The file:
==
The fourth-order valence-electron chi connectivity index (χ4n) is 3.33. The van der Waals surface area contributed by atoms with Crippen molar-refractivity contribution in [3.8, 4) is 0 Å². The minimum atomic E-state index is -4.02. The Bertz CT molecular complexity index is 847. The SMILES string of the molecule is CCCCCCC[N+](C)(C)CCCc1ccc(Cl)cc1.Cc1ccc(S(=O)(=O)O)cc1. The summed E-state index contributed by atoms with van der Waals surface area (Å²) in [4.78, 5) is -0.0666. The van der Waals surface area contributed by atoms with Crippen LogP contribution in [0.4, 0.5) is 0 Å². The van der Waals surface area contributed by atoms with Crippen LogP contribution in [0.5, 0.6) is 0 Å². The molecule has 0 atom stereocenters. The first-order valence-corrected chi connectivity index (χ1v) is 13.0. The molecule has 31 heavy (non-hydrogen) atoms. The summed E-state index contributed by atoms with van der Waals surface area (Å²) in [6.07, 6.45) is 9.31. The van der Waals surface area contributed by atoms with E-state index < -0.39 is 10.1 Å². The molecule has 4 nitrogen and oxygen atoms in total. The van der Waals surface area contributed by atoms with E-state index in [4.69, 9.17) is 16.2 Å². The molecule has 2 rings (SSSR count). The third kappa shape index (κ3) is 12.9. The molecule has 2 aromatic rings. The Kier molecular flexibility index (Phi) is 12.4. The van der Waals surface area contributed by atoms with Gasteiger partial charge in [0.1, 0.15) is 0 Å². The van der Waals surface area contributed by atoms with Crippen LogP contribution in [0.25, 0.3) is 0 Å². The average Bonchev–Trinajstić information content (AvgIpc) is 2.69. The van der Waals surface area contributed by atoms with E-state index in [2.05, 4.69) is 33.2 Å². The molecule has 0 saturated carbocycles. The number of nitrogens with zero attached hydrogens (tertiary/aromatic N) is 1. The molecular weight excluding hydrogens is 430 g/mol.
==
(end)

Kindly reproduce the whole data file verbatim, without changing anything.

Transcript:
The fourth-order valence-electron chi connectivity index (χ4n) is 3.33. The van der Waals surface area contributed by atoms with Crippen molar-refractivity contribution in [3.8, 4) is 0 Å². The minimum atomic E-state index is -4.02. The Bertz CT molecular complexity index is 847. The SMILES string of the molecule is CCCCCCC[N+](C)(C)CCCc1ccc(Cl)cc1.Cc1ccc(S(=O)(=O)O)cc1. The summed E-state index contributed by atoms with van der Waals surface area (Å²) in [4.78, 5) is -0.0666. The van der Waals surface area contributed by atoms with Crippen LogP contribution in [0.4, 0.5) is 0 Å². The van der Waals surface area contributed by atoms with Crippen LogP contribution in [0.5, 0.6) is 0 Å². The molecule has 0 atom stereocenters. The first-order valence-corrected chi connectivity index (χ1v) is 13.0. The molecule has 31 heavy (non-hydrogen) atoms. The summed E-state index contributed by atoms with van der Waals surface area (Å²) in [6.07, 6.45) is 9.31. The van der Waals surface area contributed by atoms with E-state index < -0.39 is 10.1 Å². The molecule has 4 nitrogen and oxygen atoms in total. The van der Waals surface area contributed by atoms with E-state index in [4.69, 9.17) is 16.2 Å². The molecule has 2 rings (SSSR count). The third kappa shape index (κ3) is 12.9. The molecule has 2 aromatic rings. The Kier molecular flexibility index (Phi) is 12.4. The van der Waals surface area contributed by atoms with Gasteiger partial charge in [0.1, 0.15) is 0 Å². The van der Waals surface area contributed by atoms with Crippen LogP contribution in [0.25, 0.3) is 0 Å². The average Bonchev–Trinajstić information content (AvgIpc) is 2.69. The van der Waals surface area contributed by atoms with E-state index in [2.05, 4.69) is 33.2 Å². The molecule has 0 saturated carbocycles. The number of nitrogens with zero attached hydrogens (tertiary/aromatic N) is 1. The molecular weight excluding hydrogens is 430 g/mol.